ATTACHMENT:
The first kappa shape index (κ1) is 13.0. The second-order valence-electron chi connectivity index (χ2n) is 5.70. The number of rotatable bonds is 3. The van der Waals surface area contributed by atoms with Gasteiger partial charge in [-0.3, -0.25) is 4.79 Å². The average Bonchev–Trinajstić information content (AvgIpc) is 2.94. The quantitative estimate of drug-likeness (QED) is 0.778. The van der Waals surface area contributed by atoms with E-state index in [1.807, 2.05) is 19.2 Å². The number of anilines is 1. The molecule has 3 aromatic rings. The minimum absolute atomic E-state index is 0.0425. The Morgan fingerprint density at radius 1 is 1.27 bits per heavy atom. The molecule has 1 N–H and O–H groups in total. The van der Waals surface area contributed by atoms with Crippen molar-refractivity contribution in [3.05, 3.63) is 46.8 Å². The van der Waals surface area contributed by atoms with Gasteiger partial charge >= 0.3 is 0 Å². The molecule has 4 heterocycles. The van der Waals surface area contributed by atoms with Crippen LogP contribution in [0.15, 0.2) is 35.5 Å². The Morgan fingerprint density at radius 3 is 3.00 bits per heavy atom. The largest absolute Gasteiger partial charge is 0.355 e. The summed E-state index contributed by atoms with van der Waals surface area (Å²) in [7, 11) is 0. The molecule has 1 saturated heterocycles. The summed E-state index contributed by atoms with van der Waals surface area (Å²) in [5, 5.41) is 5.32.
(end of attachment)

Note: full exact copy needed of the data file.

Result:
The first kappa shape index (κ1) is 13.0. The second-order valence-electron chi connectivity index (χ2n) is 5.70. The number of rotatable bonds is 3. The van der Waals surface area contributed by atoms with Gasteiger partial charge in [-0.3, -0.25) is 4.79 Å². The average Bonchev–Trinajstić information content (AvgIpc) is 2.94. The quantitative estimate of drug-likeness (QED) is 0.778. The van der Waals surface area contributed by atoms with E-state index in [1.807, 2.05) is 19.2 Å². The number of anilines is 1. The molecule has 3 aromatic rings. The minimum absolute atomic E-state index is 0.0425. The Morgan fingerprint density at radius 1 is 1.27 bits per heavy atom. The molecule has 1 N–H and O–H groups in total. The van der Waals surface area contributed by atoms with Crippen molar-refractivity contribution in [3.05, 3.63) is 46.8 Å². The van der Waals surface area contributed by atoms with Gasteiger partial charge >= 0.3 is 0 Å². The molecule has 4 heterocycles. The van der Waals surface area contributed by atoms with Crippen LogP contribution in [0.15, 0.2) is 35.5 Å². The Morgan fingerprint density at radius 3 is 3.00 bits per heavy atom. The largest absolute Gasteiger partial charge is 0.355 e. The summed E-state index contributed by atoms with van der Waals surface area (Å²) in [7, 11) is 0. The molecule has 1 saturated heterocycles. The summed E-state index contributed by atoms with van der Waals surface area (Å²) in [5, 5.41) is 5.32.